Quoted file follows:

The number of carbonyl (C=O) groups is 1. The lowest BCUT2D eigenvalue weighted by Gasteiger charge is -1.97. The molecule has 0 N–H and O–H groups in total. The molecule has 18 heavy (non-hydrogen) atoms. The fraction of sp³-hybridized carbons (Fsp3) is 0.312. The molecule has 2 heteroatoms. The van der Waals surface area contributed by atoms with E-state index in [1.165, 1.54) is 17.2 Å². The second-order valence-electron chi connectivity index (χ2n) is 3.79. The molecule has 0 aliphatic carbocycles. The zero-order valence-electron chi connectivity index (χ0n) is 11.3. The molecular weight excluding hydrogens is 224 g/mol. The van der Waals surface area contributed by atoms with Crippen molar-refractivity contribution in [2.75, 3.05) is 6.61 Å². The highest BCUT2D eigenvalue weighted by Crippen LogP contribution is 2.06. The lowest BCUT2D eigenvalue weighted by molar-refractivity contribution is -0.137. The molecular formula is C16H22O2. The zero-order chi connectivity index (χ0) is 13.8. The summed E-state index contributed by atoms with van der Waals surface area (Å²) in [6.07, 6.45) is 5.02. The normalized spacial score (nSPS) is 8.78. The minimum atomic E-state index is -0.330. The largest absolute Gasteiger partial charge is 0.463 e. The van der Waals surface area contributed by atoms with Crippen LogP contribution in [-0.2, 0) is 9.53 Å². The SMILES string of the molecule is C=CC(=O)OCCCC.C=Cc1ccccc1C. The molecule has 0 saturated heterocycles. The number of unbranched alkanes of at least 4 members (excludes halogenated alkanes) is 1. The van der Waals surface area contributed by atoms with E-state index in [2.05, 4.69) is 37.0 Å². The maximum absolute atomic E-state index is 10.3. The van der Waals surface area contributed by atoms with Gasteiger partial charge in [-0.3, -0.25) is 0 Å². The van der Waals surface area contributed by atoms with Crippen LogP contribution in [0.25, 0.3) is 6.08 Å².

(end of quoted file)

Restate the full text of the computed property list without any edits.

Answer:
The number of carbonyl (C=O) groups is 1. The lowest BCUT2D eigenvalue weighted by Gasteiger charge is -1.97. The molecule has 0 N–H and O–H groups in total. The molecule has 18 heavy (non-hydrogen) atoms. The fraction of sp³-hybridized carbons (Fsp3) is 0.312. The molecule has 2 heteroatoms. The van der Waals surface area contributed by atoms with E-state index in [1.165, 1.54) is 17.2 Å². The second-order valence-electron chi connectivity index (χ2n) is 3.79. The molecule has 0 aliphatic carbocycles. The zero-order valence-electron chi connectivity index (χ0n) is 11.3. The molecular weight excluding hydrogens is 224 g/mol. The van der Waals surface area contributed by atoms with Crippen molar-refractivity contribution in [2.75, 3.05) is 6.61 Å². The highest BCUT2D eigenvalue weighted by Crippen LogP contribution is 2.06. The lowest BCUT2D eigenvalue weighted by molar-refractivity contribution is -0.137. The molecular formula is C16H22O2. The zero-order chi connectivity index (χ0) is 13.8. The summed E-state index contributed by atoms with van der Waals surface area (Å²) in [6.07, 6.45) is 5.02. The normalized spacial score (nSPS) is 8.78. The minimum atomic E-state index is -0.330. The largest absolute Gasteiger partial charge is 0.463 e. The van der Waals surface area contributed by atoms with Crippen LogP contribution in [-0.2, 0) is 9.53 Å². The SMILES string of the molecule is C=CC(=O)OCCCC.C=Cc1ccccc1C. The molecule has 0 saturated heterocycles. The number of unbranched alkanes of at least 4 members (excludes halogenated alkanes) is 1. The van der Waals surface area contributed by atoms with E-state index in [2.05, 4.69) is 37.0 Å². The maximum absolute atomic E-state index is 10.3. The van der Waals surface area contributed by atoms with Gasteiger partial charge in [-0.3, -0.25) is 0 Å². The van der Waals surface area contributed by atoms with Crippen LogP contribution in [0.25, 0.3) is 6.08 Å².